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Early Indo-European Texts

Old Norse

Todd B. Krause and Jonathan Slocum

This page contains a text in Old Norse with a modern English translation. This particular text and its translation are extracted from a lesson in the Early Indo-European Online series, where one may find detailed information about this text (see the Table of Contents page for Old Norse Online in EIEOL), and general information about the Old Norse language and its speakers' culture.

Ari orgilsson: On the Settling of Iceland

slendingabk gra ek fyrst biskupum vrum orlki ok Katli, ok snda ek bi eim ok Smundi presti. En me v at eim lkai sv at hafa ea ar vir auka, skrifaa ek essa of it sama far, fyr tan ttar-tlu ok Konunga-vi. Ok jk ek v er mr var san kunnara, ok n er grr sagt essi en eirri. En hvatki er missagt er frum essum, er skylt at hafa at heldr er sannara reynisk.

Fr slands byg.

sland bygisk fyrst r Norvegi dgum Haralds ins Hrfagra, Hlfdanarsonar ins Svarta, ann t -- at tlun ok tlu eira Teits fstra mins, ess manns er ek kunna spakastan, sonar sleifs biskups ; ok orkels furbrur mins, Gellissonar, er langt mundi fram; ok rar Snorradttur Goa, er bi var margspk ok lgfr -- er varr, Ragnarsson Lobrkar, lt drepa Eadmund inn Helga Englakonung. En at var dccclxx vetra eptir bur Krists, at v er ritit er sgu hans.

Ingfr ht mar Norrnn, er sannliga er sagt at fri fyrst aan til slands, er Haraldr inn Hrfagri var xvj vetra gamall, en annat sinn fm vetrum siar. Hann bygi sur Reykjarvk. ar er Inglfshfi kallar, fyr austan Minakseyri, sem hann kom fyrst land ; en ar Inglfsfell fyr vestan lfoss, er hann lagi sna eigu san. ann t var sland vii vaxit mili fjals ok fjru.

vru hr menn Kristnir eir er Normenn kalla papa. En eir fru san braut, af v at eir vildu eigi vera hr vi heina menn, ok ltu eptir bkr rskar ok bjllur ok bagla : at v mtti skilja at eir vru menn rskir.

En var fr manna mikil mjk t hingat r Norvegi, til ess unz konungrinn Haraldr bannai, af v at honum tti landaun nema. sttusk eir at, at hverr mar skyldi gjalda konungi fimm aura, s er eigi vri fr v skilir, ok aan fri hingat. En sv er sagt at Haraldr vri lxx vetra konungr, ok yri ttrr. au hafa upphf verit at gjaldi v er n er kallat landaurar. En ar galzk stundum meira, en stundum minna, unz lfr inn Digri gri skrt at hverr mar skyldi gjalda konungi hlfa mrk, s er fri mili Norvegs ok slands, nema konur ea eir menn er hann nmi fr. Sv sagi orkell oss Gellisson.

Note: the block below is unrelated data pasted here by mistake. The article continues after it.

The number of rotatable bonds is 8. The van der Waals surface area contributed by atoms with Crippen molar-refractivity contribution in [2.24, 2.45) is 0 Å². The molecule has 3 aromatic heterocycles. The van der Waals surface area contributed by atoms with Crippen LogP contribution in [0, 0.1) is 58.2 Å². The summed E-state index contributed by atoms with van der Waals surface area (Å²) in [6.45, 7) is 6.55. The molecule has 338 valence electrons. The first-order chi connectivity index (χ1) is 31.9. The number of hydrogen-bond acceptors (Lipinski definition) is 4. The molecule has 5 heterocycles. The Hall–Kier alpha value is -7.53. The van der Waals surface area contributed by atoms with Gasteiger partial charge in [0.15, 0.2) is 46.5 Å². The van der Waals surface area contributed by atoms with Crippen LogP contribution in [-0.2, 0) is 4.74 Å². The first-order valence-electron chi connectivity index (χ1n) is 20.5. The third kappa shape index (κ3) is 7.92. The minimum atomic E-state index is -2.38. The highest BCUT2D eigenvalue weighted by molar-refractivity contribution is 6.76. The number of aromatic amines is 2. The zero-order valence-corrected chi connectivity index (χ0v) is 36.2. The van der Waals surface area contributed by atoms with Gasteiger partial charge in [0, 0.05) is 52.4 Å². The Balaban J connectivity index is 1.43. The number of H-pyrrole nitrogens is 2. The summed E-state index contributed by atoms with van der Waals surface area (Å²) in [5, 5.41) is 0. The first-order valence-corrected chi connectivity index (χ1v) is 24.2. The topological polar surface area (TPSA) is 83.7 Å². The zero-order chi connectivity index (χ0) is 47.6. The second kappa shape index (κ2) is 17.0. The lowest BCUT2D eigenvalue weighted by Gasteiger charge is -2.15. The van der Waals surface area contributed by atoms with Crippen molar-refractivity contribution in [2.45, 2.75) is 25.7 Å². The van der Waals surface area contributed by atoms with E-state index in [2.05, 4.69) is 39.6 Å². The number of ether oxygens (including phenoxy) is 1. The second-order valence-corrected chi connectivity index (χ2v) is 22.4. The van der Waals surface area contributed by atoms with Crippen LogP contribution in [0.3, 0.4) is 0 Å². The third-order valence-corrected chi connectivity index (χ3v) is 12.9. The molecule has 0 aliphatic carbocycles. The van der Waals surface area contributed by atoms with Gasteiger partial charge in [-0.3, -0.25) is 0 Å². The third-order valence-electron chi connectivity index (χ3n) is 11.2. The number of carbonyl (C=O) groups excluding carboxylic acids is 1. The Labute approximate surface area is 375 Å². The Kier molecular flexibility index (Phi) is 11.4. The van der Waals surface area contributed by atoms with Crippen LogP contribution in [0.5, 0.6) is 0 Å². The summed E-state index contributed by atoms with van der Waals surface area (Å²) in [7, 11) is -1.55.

I composed the Book of Icelanders first for our bishops Thorlak and Ketil, and I showed it both to them and to the priest Saemund. But as it pleased them to have it so or for it to be augmented, I have written this one concerning the same topic, without the Genealogy and the Kings' Lives. I have added what later became more clear to me, and it now deals more fully with this or that story. And whatever is misstated in these histories, it should later be necessary to have that instead which should prove more correct.
On the Settlement of Iceland
Iceland was settled first from Norway in the days of Harald the Fair-Haired, son of Halfdan the Black, at that time -- according to the opinion and reckoning of my foster-brother Teit, a man I regard as very learned, son of the bishop Isleif; and of my uncle Thorkel, son of Gellir, who could remember a long time back; and of Thorith, daughter of Snorri the Chief, who was both greatly wise and steeped in tradition -- when Ivar, son of Shaggy-Breeches Ragnar, ordered Saint Edmund, king of the Angles, to be killed. And that was 870 years after the birth of Christ, as it is written in his story.
The Norwegian man was called Ingolf, who it's said had actually first travelled from there to Iceland, when Harald the Fair-Haired was 16 years old; and then on another journey a few years later. He settled south in Reykjavik. The place is called Ingolf's Head, east of Minthak's Shoal, where he first came to land; and Ingolf's Fell west of Ale-Force River, which he afterwards took possession of. At that time Iceland was covered with forest between mountain and beach.
There were Christian men in this place, whom the Norwegians called "papas". But they later went on their way, since they did not want to stay here with heathen men, and they left behind their Irish books and bells and bagals: in this way they were able to determine that they were Irish men.
There was a very extensive migration of people out to here from Norway, up to the point when king Harald banned it, since it seemed to him to amount to a depopulation. Then they settled on this, that each man should pay the king five ounces of silver, and he should not be exempt from this, whosoever would journey here from there. And so it is said that Harald was king 70 years, and reached eighty years old. These have become the basis for the tax which is now called land-dues. Sometimes more were paid, sometimes less, until Olaf the Thick made definite that each man should pay the king a half mark, whoever would travel between Norway and Iceland, except women or those men whom he should exempt. So Thorkel, son of Gellir, told us.